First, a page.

Need to make custom patches that you could sew or iron onto a bag or jacket or something you may sew or iron onto? Have access to an embroidery device? sweet! I can walk you through the complete manner of creating a machine-embroidered patch, from the layout stage to complete.

Steps to Iron on Patches

I have chosen a layout from the display Motorcity, however, you may create your own design or get something off the internet if you like. The first thing you want to do is get your design made right into a vector drawing. There are plenty of tutorials out there on a way to use Illustrator and Inkscape, so I am now not going to cowl that right here. when you’ve completed vectoring your design, ensure you scale it to the actual-global scale you want, seeing that it’s for a lot simpler to scale a vector report than it’s far to scale a stitch file.

Picture of Hotknifing Your Patches

  1. Once you’ve got created your vector drawing, you can need to save it out as a legacy layout or a virtually old model of your regular layout in case your vector to sew software offers you blunders messages. I generally save my .ai documents because the oldest version, Illustrator three, to keep DRAWings satisfied.
  2. Cut a chunk of fabric big enough so that it stands out of the ring sufficient on all aspects so you can seize it and alter it. reduce a bit of stabilizer the equal length as your fabric. Hoop your stabilized material, making sure that it’s completely taught and freed from wrinkles, and connect the hoop for your device’s embroidery arm.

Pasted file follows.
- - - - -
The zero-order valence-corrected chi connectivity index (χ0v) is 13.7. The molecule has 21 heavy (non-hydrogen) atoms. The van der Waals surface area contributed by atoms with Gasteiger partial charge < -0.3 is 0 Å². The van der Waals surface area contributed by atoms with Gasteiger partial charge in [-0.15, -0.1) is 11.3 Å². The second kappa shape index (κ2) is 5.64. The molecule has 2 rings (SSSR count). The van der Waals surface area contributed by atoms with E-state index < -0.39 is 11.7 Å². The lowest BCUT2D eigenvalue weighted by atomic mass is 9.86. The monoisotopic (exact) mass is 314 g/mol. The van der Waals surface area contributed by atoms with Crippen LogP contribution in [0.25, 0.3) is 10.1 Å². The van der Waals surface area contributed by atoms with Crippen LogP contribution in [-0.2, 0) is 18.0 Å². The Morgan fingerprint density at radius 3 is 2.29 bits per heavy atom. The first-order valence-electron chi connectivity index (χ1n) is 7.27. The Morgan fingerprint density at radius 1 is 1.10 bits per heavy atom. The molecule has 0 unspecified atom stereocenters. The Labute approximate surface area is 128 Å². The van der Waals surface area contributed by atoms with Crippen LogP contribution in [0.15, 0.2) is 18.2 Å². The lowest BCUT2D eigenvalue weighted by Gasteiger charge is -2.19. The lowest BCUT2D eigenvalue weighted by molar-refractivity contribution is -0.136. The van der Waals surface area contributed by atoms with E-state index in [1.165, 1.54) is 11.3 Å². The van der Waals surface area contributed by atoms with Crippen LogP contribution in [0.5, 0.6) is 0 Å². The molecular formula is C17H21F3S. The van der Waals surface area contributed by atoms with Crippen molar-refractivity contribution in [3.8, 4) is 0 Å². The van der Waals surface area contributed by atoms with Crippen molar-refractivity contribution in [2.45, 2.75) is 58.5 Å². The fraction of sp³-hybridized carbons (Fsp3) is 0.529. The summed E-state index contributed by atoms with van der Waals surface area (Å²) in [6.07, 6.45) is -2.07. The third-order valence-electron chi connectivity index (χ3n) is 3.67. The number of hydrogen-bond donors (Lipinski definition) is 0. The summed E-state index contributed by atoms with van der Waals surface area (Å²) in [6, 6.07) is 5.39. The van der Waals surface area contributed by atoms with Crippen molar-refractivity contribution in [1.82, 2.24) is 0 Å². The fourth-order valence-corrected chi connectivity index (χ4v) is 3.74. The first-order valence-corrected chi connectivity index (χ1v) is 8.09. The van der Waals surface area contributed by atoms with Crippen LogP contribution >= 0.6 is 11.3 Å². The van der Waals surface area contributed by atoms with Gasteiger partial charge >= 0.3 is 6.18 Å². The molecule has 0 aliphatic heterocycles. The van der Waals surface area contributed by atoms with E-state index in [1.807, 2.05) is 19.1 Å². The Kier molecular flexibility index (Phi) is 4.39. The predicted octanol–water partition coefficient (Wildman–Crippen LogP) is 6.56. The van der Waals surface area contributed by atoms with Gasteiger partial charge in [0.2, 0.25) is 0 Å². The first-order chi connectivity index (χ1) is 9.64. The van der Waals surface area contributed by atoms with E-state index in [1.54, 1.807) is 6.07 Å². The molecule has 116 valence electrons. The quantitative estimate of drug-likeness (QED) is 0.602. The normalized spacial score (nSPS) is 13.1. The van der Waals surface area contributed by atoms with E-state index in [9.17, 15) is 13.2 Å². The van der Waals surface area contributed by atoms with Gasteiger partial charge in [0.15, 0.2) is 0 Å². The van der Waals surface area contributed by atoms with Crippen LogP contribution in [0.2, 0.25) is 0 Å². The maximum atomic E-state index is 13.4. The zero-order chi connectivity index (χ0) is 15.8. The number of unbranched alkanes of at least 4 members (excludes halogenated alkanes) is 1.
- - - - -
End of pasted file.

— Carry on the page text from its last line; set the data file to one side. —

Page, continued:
3. As soon as your patches are finished sewing, unhoop your fabric and kind of cut out your patches. go away a few borders around the rims, we’ll trim that later.

Eliminate your stabilizer (if relevant) as in line with your manufacturer’s commands. With the stuff I take advantage of, Aqua Magic, I run my patches beneath hot water until all the stabilizer is dissolved. in case you’re the use of the water-soluble stabilizer, wait till your patch is completely dry before intending.

In case you’re using iron-on backing, comply with the directions from the manufacturer. With the stuff I use, I set my iron to the wool putting and sandwich my patch and iron-on backing among two sheets of parchment paper with the patch back facing up. I press down with the weight of my top body for 10 seconds, then flip the whole lot over and firmly deliver it an as soon as over with the iron. Then I peel off the backing paper and trim my patch so that there’s a small border all around the edges.

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